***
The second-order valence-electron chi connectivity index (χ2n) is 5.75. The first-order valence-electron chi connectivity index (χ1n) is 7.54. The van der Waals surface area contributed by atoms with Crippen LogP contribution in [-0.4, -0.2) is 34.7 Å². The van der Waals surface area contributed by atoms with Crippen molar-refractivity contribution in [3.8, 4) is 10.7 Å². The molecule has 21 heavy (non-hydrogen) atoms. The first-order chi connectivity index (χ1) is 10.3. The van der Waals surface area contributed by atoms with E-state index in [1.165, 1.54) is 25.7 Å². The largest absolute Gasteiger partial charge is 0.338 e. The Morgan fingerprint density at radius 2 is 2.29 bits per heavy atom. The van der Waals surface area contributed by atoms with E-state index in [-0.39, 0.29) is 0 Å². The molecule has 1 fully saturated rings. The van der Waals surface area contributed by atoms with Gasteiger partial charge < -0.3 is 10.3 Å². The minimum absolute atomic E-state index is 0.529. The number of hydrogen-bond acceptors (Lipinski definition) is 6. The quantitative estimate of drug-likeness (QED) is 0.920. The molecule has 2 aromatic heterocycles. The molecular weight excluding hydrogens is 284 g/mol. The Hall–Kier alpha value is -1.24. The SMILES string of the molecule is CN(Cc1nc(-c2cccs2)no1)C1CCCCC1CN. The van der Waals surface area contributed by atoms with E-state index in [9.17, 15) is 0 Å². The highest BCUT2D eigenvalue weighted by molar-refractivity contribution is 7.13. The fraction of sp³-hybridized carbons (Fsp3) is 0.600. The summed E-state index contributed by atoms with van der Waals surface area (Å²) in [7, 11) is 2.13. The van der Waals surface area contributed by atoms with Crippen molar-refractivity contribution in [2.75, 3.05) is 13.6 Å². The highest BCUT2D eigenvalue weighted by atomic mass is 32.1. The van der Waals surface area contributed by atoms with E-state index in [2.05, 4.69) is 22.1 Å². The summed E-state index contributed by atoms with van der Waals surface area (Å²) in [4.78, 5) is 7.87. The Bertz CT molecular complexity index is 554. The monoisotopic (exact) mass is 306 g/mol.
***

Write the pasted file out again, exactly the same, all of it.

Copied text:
The second-order valence-electron chi connectivity index (χ2n) is 5.75. The first-order valence-electron chi connectivity index (χ1n) is 7.54. The van der Waals surface area contributed by atoms with Crippen LogP contribution in [-0.4, -0.2) is 34.7 Å². The van der Waals surface area contributed by atoms with Crippen molar-refractivity contribution in [3.8, 4) is 10.7 Å². The molecule has 21 heavy (non-hydrogen) atoms. The first-order chi connectivity index (χ1) is 10.3. The van der Waals surface area contributed by atoms with E-state index in [1.165, 1.54) is 25.7 Å². The largest absolute Gasteiger partial charge is 0.338 e. The Morgan fingerprint density at radius 2 is 2.29 bits per heavy atom. The van der Waals surface area contributed by atoms with E-state index in [-0.39, 0.29) is 0 Å². The molecule has 1 fully saturated rings. The van der Waals surface area contributed by atoms with Gasteiger partial charge < -0.3 is 10.3 Å². The minimum absolute atomic E-state index is 0.529. The number of hydrogen-bond acceptors (Lipinski definition) is 6. The quantitative estimate of drug-likeness (QED) is 0.920. The molecule has 2 aromatic heterocycles. The molecular weight excluding hydrogens is 284 g/mol. The Hall–Kier alpha value is -1.24. The SMILES string of the molecule is CN(Cc1nc(-c2cccs2)no1)C1CCCCC1CN. The van der Waals surface area contributed by atoms with E-state index in [9.17, 15) is 0 Å². The highest BCUT2D eigenvalue weighted by molar-refractivity contribution is 7.13. The fraction of sp³-hybridized carbons (Fsp3) is 0.600. The summed E-state index contributed by atoms with van der Waals surface area (Å²) in [7, 11) is 2.13. The van der Waals surface area contributed by atoms with Crippen molar-refractivity contribution in [2.75, 3.05) is 13.6 Å². The highest BCUT2D eigenvalue weighted by atomic mass is 32.1. The van der Waals surface area contributed by atoms with E-state index in [2.05, 4.69) is 22.1 Å². The summed E-state index contributed by atoms with van der Waals surface area (Å²) in [4.78, 5) is 7.87. The Bertz CT molecular complexity index is 554. The monoisotopic (exact) mass is 306 g/mol.